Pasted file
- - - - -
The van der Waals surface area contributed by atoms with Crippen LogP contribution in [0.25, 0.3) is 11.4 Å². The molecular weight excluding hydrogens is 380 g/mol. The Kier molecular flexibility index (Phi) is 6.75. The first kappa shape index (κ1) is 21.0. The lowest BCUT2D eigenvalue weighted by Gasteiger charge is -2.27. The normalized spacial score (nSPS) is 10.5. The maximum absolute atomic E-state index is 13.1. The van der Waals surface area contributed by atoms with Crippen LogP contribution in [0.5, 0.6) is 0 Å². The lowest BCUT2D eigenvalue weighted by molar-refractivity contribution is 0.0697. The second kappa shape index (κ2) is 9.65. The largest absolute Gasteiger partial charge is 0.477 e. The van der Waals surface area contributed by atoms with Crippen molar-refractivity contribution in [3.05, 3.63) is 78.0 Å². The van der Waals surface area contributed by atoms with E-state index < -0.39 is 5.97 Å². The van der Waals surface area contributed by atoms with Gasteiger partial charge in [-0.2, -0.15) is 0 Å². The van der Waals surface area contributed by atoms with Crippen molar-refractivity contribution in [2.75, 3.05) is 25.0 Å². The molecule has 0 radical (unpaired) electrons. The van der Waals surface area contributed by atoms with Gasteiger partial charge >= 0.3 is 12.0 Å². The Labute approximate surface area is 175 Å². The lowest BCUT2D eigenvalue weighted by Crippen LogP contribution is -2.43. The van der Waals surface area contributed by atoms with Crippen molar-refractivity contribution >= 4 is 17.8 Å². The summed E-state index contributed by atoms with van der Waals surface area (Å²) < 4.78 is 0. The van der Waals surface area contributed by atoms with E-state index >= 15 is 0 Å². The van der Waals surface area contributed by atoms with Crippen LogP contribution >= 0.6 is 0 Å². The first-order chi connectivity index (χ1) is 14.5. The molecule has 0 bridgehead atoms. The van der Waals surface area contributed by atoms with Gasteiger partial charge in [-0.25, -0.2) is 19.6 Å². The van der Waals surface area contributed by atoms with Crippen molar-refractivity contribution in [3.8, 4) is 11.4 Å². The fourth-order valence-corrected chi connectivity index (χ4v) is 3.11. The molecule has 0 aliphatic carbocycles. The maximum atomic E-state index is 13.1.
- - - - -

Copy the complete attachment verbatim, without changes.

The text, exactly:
The van der Waals surface area contributed by atoms with Crippen LogP contribution in [0.25, 0.3) is 11.4 Å². The molecular weight excluding hydrogens is 380 g/mol. The Kier molecular flexibility index (Phi) is 6.75. The first kappa shape index (κ1) is 21.0. The lowest BCUT2D eigenvalue weighted by Gasteiger charge is -2.27. The normalized spacial score (nSPS) is 10.5. The maximum absolute atomic E-state index is 13.1. The van der Waals surface area contributed by atoms with Crippen LogP contribution in [0.5, 0.6) is 0 Å². The lowest BCUT2D eigenvalue weighted by molar-refractivity contribution is 0.0697. The second kappa shape index (κ2) is 9.65. The largest absolute Gasteiger partial charge is 0.477 e. The van der Waals surface area contributed by atoms with Crippen molar-refractivity contribution in [3.05, 3.63) is 78.0 Å². The van der Waals surface area contributed by atoms with E-state index < -0.39 is 5.97 Å². The van der Waals surface area contributed by atoms with Gasteiger partial charge in [-0.2, -0.15) is 0 Å². The van der Waals surface area contributed by atoms with Crippen molar-refractivity contribution in [2.75, 3.05) is 25.0 Å². The molecule has 0 radical (unpaired) electrons. The van der Waals surface area contributed by atoms with Gasteiger partial charge >= 0.3 is 12.0 Å². The Labute approximate surface area is 175 Å². The lowest BCUT2D eigenvalue weighted by Crippen LogP contribution is -2.43. The van der Waals surface area contributed by atoms with Crippen molar-refractivity contribution >= 4 is 17.8 Å². The summed E-state index contributed by atoms with van der Waals surface area (Å²) < 4.78 is 0. The van der Waals surface area contributed by atoms with E-state index >= 15 is 0 Å². The van der Waals surface area contributed by atoms with Crippen LogP contribution >= 0.6 is 0 Å². The first-order chi connectivity index (χ1) is 14.5. The molecule has 0 bridgehead atoms. The van der Waals surface area contributed by atoms with Gasteiger partial charge in [-0.25, -0.2) is 19.6 Å². The van der Waals surface area contributed by atoms with Crippen molar-refractivity contribution in [3.8, 4) is 11.4 Å². The fourth-order valence-corrected chi connectivity index (χ4v) is 3.11. The molecule has 0 aliphatic carbocycles. The maximum atomic E-state index is 13.1.